Unveiling AsyncIO’s Performance Secrets: Solving Latency Issues in Rights Manager’s Migration Journey


One of the latest initiatives undertaken by the Rights Management team, was the migration of a legacy Django application to a more maintainable and scalable platform. The legacy application was reaching its limits and there was a real risk of missing revenue because the system could not handle any more clients.

To address this challenge, we developed a new platform that could follow the “deep pocket strategy.”

What does that mean for our team? Essentially, when the number of transactions we process spikes, we deploy as many resources needed in order to keep our SLAs.

With the end goal of building a platform capable of scaling, we decided to go with native cloud architecture and AsyncIO technologies. The first stress tests surprised (and baffled!) us,  because the system didn’t perform as expected even for a relatively small number of transactions per hour.

This article covers our journey towards understanding the nuances of our changing architecture and the valuable lessons learned throughout the process. In the end (spoiler alert!) the solution was surprisingly simple, even though it took us on a profound learning curve. We hope our story will provide valuable insights for newcomers venturing into the AsyncIO world!


Orfium’s Catalog Synchronization service uses our in-house built application called Rights Cloud. It’s tasked with managing music catalogs. Additionally, there’s another system, called Rights Manager, which handles synchronizing many individual catalogs with a user-generated content platforms (UGC,) such asYouTube.

Every day, the Rights Manager system ingests Rights Cloud messages, which detail changes regarding a specific client’s composition metadata and ownership shares. For this, we had implemented the Fan-Out Pattern, so Rights Cloud sends the message to a dedicated topic (SNS) and then Rights Manager copies the message to its own queue (SQS). For every message that Rights Manager ingests successfully two things happen:

  1. The Rights Cloud composition is updated to the Rights Manager System. The responsible API is the Import Rights Cloud Composition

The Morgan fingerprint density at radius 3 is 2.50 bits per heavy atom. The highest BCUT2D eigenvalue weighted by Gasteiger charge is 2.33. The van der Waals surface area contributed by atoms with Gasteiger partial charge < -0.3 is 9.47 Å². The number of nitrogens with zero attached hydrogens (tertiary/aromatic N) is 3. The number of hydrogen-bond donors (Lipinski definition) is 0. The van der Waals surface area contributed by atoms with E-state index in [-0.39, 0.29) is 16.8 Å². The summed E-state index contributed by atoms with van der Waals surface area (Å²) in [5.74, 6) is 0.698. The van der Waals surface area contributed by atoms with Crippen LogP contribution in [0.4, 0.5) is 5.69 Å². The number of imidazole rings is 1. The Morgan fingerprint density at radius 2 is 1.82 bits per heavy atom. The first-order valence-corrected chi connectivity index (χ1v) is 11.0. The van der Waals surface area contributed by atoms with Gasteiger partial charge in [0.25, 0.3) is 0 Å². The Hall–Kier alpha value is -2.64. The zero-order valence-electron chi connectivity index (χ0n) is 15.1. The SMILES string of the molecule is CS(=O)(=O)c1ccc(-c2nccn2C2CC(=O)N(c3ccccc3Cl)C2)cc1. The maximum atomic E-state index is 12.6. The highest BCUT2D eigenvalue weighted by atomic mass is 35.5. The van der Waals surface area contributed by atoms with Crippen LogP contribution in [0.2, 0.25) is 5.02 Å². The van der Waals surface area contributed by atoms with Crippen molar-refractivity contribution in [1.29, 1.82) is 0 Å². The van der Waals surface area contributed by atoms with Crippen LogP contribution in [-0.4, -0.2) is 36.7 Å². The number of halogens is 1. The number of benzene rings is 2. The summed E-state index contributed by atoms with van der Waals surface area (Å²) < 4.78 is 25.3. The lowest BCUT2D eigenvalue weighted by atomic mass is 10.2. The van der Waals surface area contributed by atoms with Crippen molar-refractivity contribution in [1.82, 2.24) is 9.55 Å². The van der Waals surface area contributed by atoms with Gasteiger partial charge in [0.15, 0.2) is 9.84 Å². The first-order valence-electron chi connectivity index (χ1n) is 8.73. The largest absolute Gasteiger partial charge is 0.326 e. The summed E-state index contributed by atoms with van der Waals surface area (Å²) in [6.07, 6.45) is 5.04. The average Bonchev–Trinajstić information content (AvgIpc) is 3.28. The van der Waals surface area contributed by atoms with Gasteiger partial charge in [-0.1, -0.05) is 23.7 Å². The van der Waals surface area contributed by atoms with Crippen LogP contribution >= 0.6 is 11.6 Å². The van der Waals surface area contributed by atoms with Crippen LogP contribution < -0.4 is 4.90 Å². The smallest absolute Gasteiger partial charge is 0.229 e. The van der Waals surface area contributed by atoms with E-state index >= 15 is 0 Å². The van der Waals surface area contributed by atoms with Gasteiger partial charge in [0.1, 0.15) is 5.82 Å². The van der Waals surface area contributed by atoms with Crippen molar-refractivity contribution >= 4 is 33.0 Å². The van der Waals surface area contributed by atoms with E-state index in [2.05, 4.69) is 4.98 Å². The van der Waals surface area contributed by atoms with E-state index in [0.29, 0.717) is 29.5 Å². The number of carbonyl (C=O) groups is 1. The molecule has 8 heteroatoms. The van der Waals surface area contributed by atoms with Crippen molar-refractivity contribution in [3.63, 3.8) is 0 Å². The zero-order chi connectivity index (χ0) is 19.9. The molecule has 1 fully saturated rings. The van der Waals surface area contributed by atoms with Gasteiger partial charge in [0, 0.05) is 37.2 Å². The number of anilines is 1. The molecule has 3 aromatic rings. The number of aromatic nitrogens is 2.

2. After the successful Rights Cloud ingestion, a new action is created (delivery, update, relinquish). The API responsible for handling these actions is the Identify Actions API.

Based on this ingestion, the Rights Manager system then creates synchronization actions, such as new deliveries, update ownership shares, or relinquish.

Simplified Cloud Diagram of Rights Manager

😵The Problem

During our summer sprint, we rolled out a major release for our Rights Manager platform. After the release, we noticed some delays for the aforementioned APIs.

We noticed (see the diagrams below) spikes in latency between 10 to 30 seconds for the aforementioned APIs during the last two weeks of August.Even worse, some requests were dropped because of the 30-second web server timeout. Overall, the P90 latency was over 2 seconds. This was alarming, especially considering that the team had designed the system to meet a maximum latency performance metric of under 1 second.

We immediately started investigating this behavior because scalability is one of the critical aspects of the new platform.

First we examined the overall requests for the upper half of August. 

At first glance, two metrics caught our attention:

  1. Alarming metric #1: The system could not  handle more than ~78K requests in two weeks although the system was designed to serve up to 1 million requests per day.
  2. Alarming metric #2: The actions/identify API was called 40K more times than import/rights_cloud API. From a business perspective, the actions/identify should have been called at most as many times as the import/rights_cloud. This indication showed us that the actions/identify was failing, leading Rights Manager to constantly re-try the requests.